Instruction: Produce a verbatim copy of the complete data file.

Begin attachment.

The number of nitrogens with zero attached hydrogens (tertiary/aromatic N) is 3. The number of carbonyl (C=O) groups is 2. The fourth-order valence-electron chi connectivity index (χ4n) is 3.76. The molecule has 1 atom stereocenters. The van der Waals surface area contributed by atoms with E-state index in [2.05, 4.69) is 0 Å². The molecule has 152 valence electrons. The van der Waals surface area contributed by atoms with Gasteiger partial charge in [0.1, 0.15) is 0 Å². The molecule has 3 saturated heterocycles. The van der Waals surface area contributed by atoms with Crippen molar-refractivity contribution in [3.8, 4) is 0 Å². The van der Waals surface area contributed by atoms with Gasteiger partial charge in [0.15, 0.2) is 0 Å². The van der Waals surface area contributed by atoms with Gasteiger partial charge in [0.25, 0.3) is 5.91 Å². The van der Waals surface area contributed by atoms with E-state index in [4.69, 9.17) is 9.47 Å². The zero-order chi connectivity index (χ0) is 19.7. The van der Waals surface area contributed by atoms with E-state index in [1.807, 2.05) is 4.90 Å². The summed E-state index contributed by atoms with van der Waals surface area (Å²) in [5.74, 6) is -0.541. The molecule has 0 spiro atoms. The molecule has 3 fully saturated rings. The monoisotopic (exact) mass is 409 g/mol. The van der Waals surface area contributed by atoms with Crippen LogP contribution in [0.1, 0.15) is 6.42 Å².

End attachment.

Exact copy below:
The number of nitrogens with zero attached hydrogens (tertiary/aromatic N) is 3. The number of carbonyl (C=O) groups is 2. The fourth-order valence-electron chi connectivity index (χ4n) is 3.76. The molecule has 1 atom stereocenters. The van der Waals surface area contributed by atoms with E-state index in [2.05, 4.69) is 0 Å². The molecule has 152 valence electrons. The van der Waals surface area contributed by atoms with Gasteiger partial charge in [0.1, 0.15) is 0 Å². The molecule has 3 saturated heterocycles. The van der Waals surface area contributed by atoms with Crippen molar-refractivity contribution in [3.8, 4) is 0 Å². The van der Waals surface area contributed by atoms with Gasteiger partial charge in [0.15, 0.2) is 0 Å². The van der Waals surface area contributed by atoms with Gasteiger partial charge in [0.25, 0.3) is 5.91 Å². The van der Waals surface area contributed by atoms with E-state index in [4.69, 9.17) is 9.47 Å². The zero-order chi connectivity index (χ0) is 19.7. The van der Waals surface area contributed by atoms with E-state index in [1.807, 2.05) is 4.90 Å². The summed E-state index contributed by atoms with van der Waals surface area (Å²) in [5.74, 6) is -0.541. The molecule has 0 spiro atoms. The molecule has 3 fully saturated rings. The monoisotopic (exact) mass is 409 g/mol. The van der Waals surface area contributed by atoms with Crippen LogP contribution in [0.1, 0.15) is 6.42 Å².